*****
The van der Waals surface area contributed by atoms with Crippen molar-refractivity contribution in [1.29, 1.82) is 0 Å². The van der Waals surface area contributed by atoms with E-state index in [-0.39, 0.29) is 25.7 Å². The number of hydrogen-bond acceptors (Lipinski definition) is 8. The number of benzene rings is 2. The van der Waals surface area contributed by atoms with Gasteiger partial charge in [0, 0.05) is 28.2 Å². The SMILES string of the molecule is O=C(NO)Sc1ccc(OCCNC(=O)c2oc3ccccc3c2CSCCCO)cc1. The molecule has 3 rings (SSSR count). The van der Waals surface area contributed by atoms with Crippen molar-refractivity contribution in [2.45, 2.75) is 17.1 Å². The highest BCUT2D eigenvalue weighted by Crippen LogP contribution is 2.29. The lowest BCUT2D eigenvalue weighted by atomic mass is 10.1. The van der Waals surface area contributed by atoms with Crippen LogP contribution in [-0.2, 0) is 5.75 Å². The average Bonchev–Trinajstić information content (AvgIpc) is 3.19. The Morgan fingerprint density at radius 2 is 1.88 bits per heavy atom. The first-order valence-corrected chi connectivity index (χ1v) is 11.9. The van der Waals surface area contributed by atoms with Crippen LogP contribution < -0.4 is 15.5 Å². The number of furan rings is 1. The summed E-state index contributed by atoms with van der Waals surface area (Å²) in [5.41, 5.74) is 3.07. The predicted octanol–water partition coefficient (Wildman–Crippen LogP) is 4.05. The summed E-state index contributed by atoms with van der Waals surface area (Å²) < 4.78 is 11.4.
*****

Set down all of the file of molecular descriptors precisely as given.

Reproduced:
The van der Waals surface area contributed by atoms with Crippen molar-refractivity contribution in [1.29, 1.82) is 0 Å². The van der Waals surface area contributed by atoms with E-state index in [-0.39, 0.29) is 25.7 Å². The number of hydrogen-bond acceptors (Lipinski definition) is 8. The number of benzene rings is 2. The van der Waals surface area contributed by atoms with Gasteiger partial charge in [0, 0.05) is 28.2 Å². The SMILES string of the molecule is O=C(NO)Sc1ccc(OCCNC(=O)c2oc3ccccc3c2CSCCCO)cc1. The molecule has 3 rings (SSSR count). The van der Waals surface area contributed by atoms with Crippen molar-refractivity contribution in [2.45, 2.75) is 17.1 Å². The highest BCUT2D eigenvalue weighted by Crippen LogP contribution is 2.29. The lowest BCUT2D eigenvalue weighted by atomic mass is 10.1. The van der Waals surface area contributed by atoms with Crippen LogP contribution in [-0.2, 0) is 5.75 Å². The average Bonchev–Trinajstić information content (AvgIpc) is 3.19. The Morgan fingerprint density at radius 2 is 1.88 bits per heavy atom. The first-order valence-corrected chi connectivity index (χ1v) is 11.9. The van der Waals surface area contributed by atoms with Crippen LogP contribution < -0.4 is 15.5 Å². The number of furan rings is 1. The summed E-state index contributed by atoms with van der Waals surface area (Å²) in [5.41, 5.74) is 3.07. The predicted octanol–water partition coefficient (Wildman–Crippen LogP) is 4.05. The summed E-state index contributed by atoms with van der Waals surface area (Å²) < 4.78 is 11.4.